How is the Grignard reagent made

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The Grignard reaction

The Grignard reaction is one of the classic organometallic reactions for the synthesis of bonds. In general, a Grignard reaction is understood to mean the reaction of organomagnesium halides (the so-called Grignard compounds, with =,, and =,) with carbonyl compounds, which, after hydrolysis of the magnesium alcoholates formed, yields corresponding alcohols (Fig. 1). As a rule, ethers are used as solvents, in particular diethyl ether and tetrahydrofuran (THF). The reaction and the organomagnesium compounds used are named after their discoverer, Victor Grignard (Nobel Prize in Chemistry 1912).

The bond in the Grignard reagents is strongly polarized. The negatively polarized organic residue formally attacks the positively polarized carbonyl carbon nucleophilically. The negatively polarized carbonyl oxygen coordinates to the positively polarized magnesium. A magnesium alcoholate is formed, which is converted into the corresponding alcohol by hydrolytic processing (Fig. 2).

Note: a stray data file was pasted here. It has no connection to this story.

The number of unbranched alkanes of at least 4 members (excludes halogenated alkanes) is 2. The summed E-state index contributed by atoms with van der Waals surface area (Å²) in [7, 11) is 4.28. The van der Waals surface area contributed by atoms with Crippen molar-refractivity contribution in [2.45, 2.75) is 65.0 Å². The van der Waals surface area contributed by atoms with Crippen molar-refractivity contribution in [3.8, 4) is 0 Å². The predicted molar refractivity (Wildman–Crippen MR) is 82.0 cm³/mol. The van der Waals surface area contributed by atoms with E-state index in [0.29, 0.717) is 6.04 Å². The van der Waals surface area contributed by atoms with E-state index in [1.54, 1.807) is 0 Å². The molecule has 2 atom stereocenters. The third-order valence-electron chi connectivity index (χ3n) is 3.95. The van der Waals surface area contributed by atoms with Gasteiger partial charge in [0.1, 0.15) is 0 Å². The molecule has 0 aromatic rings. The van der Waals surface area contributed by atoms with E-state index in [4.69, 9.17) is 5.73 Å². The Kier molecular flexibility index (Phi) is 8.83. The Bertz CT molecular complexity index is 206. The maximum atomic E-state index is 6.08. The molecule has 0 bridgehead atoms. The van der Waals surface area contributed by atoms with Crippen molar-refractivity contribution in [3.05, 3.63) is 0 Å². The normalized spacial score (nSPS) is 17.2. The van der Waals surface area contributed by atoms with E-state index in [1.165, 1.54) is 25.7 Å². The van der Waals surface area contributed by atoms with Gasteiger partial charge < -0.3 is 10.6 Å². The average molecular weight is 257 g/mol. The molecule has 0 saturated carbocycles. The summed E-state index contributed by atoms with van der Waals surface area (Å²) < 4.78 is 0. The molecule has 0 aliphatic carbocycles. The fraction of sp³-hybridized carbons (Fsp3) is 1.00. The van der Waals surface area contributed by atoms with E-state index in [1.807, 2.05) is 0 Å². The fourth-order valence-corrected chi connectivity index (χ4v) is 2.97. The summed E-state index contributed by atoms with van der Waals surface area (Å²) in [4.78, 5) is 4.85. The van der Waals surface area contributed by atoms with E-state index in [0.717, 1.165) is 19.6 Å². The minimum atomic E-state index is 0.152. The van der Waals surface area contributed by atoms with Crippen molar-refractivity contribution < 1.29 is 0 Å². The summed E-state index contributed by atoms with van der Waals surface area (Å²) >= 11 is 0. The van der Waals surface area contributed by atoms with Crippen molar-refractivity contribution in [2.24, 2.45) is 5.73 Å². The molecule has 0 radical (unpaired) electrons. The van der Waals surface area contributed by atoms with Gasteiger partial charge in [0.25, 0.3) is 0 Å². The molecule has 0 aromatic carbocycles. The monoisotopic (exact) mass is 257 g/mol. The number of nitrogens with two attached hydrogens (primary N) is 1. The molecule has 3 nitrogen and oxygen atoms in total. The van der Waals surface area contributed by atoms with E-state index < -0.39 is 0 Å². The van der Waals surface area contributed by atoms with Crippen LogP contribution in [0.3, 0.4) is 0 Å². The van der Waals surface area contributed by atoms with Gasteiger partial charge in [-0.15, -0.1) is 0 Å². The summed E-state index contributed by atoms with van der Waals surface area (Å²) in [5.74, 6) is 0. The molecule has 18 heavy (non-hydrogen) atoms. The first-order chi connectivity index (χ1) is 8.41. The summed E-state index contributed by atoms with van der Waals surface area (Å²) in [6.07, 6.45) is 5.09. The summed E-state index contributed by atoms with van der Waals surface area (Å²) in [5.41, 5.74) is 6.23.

Mechanism of the Grignard reaction

Apparently different mechanisms occur in the Grignard reaction, depending on the Grignard reagent used. In addition to four- and six-membered transition states, mechanisms with single electron transfer (SET) also come into play (e.g. in the case of sterically hindered Grignard reagents). Typically, however, the reaction appears to proceed through a six-membered transition state. Two molecules of the Grignard compound are involved, but only one of them is used up (Fig. 3).